All One in Christ: A Catholic Critique of Racism and Critical Race Theory
Edward Feser
(Ignatius Press, $18 163 pages)
Pasadena City College philosophy professor: 

Edward Feser has offered a brief but timely critique of Critical Race Theory that has taken hold of academia and is at the heart of the woke worldview. Feser, taking his title from Paul’s letter to the Galatians (“For all of you who were baptized into Christ have clothed yourselves with Christ. There is neither Jew nor Greek … for you are all one in Christ Jesus. And if you belong to Christ, then you are Abraham’s descendant, heirs according to the promise”) demonstrates that CRT and the anti-racism ideology is unChristian. Feser points out that anti-racism authors such as Ibram X. Kendi base their worldview on an anthropology at odds with Christianity’s fundamental beliefs. He weaves Catholic Church social teaching throughout his brief against CRT to show that the Church opposes racism, quoting Gaudium et Spes from the Second Vatican Council: “Since all men possess a rational soul and are created in God’s likeness, since they have the same nature and origin, have been redeemed by Christ and enjoy the same divine calling and destiny, the basic equality of all must receive increasingly greater recognition.” That is, because all of mankind is created by God in His likeness, we are equal in the most important respect, namely dignity and worth; skin colour, linguistic differences or other markers of racial distinctions matter very little when viewed for the prism of Imago Dei.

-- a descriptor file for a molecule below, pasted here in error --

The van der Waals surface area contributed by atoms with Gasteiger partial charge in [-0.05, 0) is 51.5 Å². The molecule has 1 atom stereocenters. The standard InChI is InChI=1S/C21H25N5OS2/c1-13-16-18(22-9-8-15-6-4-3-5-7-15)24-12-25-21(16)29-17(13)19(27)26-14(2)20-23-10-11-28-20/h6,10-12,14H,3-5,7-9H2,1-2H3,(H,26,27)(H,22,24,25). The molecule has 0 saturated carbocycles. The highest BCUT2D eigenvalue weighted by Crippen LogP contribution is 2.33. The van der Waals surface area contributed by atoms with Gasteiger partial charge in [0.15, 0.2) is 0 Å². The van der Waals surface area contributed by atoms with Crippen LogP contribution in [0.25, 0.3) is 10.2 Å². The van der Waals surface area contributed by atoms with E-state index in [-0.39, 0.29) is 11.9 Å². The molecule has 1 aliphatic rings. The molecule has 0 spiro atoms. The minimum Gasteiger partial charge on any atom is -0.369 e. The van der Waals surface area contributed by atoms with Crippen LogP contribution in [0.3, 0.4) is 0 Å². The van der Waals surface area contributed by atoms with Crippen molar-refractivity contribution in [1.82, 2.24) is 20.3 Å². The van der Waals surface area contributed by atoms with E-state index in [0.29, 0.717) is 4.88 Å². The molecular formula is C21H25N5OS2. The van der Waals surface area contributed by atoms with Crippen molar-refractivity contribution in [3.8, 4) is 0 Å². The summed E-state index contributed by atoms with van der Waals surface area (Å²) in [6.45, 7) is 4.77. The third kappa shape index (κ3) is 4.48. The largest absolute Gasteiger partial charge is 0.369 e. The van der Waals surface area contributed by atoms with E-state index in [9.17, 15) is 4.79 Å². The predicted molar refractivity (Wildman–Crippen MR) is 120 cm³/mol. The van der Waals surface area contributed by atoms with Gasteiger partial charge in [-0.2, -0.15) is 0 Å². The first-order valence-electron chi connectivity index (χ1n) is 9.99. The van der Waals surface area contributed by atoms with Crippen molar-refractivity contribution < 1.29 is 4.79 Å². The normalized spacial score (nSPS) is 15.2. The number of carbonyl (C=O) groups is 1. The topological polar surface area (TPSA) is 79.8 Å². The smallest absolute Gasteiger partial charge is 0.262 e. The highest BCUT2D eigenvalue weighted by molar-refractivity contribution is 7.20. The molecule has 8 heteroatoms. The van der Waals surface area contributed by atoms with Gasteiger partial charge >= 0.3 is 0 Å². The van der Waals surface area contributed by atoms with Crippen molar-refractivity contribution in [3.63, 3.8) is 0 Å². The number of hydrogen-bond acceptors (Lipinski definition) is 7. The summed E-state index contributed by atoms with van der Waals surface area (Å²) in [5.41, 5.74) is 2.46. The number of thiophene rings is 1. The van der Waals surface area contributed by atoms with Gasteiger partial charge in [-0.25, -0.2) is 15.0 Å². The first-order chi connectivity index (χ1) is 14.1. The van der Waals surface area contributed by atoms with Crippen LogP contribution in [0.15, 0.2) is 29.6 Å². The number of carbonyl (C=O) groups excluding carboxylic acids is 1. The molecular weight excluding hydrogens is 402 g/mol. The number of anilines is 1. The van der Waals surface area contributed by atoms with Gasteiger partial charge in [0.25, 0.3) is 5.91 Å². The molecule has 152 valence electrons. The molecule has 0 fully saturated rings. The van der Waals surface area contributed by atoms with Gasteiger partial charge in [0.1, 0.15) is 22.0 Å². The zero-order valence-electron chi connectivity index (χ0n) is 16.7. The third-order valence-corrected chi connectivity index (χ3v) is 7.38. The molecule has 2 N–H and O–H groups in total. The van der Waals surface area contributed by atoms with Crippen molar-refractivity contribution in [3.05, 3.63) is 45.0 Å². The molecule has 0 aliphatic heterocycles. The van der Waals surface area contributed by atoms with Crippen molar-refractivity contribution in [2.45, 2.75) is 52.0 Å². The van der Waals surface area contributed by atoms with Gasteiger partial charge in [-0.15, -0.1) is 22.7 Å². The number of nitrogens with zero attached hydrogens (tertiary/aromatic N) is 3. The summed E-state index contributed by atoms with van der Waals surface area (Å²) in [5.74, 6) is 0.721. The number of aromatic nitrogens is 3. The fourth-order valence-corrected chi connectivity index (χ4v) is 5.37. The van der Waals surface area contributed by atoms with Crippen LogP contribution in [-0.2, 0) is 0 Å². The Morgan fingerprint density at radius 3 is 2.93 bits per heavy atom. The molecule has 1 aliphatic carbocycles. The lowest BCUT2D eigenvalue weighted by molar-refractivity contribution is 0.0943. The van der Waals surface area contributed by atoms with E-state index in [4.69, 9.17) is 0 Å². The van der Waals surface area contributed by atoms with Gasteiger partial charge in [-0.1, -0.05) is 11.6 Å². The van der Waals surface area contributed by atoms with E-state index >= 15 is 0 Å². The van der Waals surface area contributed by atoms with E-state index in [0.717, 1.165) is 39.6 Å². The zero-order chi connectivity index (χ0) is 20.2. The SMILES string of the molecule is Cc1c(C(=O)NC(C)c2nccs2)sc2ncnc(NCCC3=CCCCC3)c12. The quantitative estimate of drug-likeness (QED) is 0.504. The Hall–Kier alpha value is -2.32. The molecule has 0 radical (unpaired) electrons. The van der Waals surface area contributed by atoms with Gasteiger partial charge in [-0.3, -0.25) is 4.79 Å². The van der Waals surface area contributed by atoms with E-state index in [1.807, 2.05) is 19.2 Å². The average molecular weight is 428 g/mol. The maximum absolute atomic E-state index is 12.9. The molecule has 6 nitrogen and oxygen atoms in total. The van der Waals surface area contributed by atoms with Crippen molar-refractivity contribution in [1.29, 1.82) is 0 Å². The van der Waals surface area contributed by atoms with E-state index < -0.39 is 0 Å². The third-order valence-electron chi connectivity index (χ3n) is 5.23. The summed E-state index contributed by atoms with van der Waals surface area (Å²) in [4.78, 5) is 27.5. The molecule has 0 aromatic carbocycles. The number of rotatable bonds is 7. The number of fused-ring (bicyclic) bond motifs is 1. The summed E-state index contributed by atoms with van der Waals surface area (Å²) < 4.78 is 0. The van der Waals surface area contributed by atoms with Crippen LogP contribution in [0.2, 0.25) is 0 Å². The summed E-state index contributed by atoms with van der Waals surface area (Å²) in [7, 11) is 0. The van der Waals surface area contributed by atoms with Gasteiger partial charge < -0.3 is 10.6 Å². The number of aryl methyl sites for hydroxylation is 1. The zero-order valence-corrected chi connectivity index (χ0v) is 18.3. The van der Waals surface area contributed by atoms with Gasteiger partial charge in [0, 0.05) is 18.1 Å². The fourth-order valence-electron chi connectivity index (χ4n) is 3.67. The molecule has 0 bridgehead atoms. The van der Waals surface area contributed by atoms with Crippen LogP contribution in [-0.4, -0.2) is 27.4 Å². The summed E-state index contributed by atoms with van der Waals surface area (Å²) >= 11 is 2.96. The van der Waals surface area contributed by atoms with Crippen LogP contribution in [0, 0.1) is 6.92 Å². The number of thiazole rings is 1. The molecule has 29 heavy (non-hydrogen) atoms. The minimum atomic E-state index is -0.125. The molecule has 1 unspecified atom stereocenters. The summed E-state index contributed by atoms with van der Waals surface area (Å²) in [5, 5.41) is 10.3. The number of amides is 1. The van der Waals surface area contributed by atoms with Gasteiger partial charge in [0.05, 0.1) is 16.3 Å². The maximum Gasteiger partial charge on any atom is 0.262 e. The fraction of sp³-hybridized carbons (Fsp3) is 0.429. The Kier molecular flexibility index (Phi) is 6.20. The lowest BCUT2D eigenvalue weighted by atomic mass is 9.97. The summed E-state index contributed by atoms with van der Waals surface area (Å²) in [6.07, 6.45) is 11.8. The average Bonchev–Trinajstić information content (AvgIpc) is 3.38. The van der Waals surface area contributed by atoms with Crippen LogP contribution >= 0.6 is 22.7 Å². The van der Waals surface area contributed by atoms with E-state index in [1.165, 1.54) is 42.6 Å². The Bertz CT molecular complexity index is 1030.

After demonstrating the long Catholic tradition of opposing authentic racism, Feser turns to showing how CRT is a danger to unity with a focus on How to Be an Antiracist by Kendi and White Fragility: Why It’s So Hard for White People to Talk about Racism by Robin DiAngelo. He critiques their assertion that racism permeates “every social institution and the psyches of every individual,” so that racism “pervades every vestige of our reality.” Through CRT students are taught that white people are to blame for for every malady in society, that white people are the problem. Ever the philosopher, Feser points out the logical fallacies in their arguments and offers alternative explanations for social phenomenon that result in disparate impacts among peoples. Despite historical illiteracy and logical fallacies, the gist of his argument is metaphysical and anthropological. It all comes back to being made in God’s image and the unity of mankind means accepting this fact imposes moral and social obligations upon us. CRT, influenced by Marxism and post-modernism, is based on conflict and power, not love, and thus cannot be the solution to the problem of racism.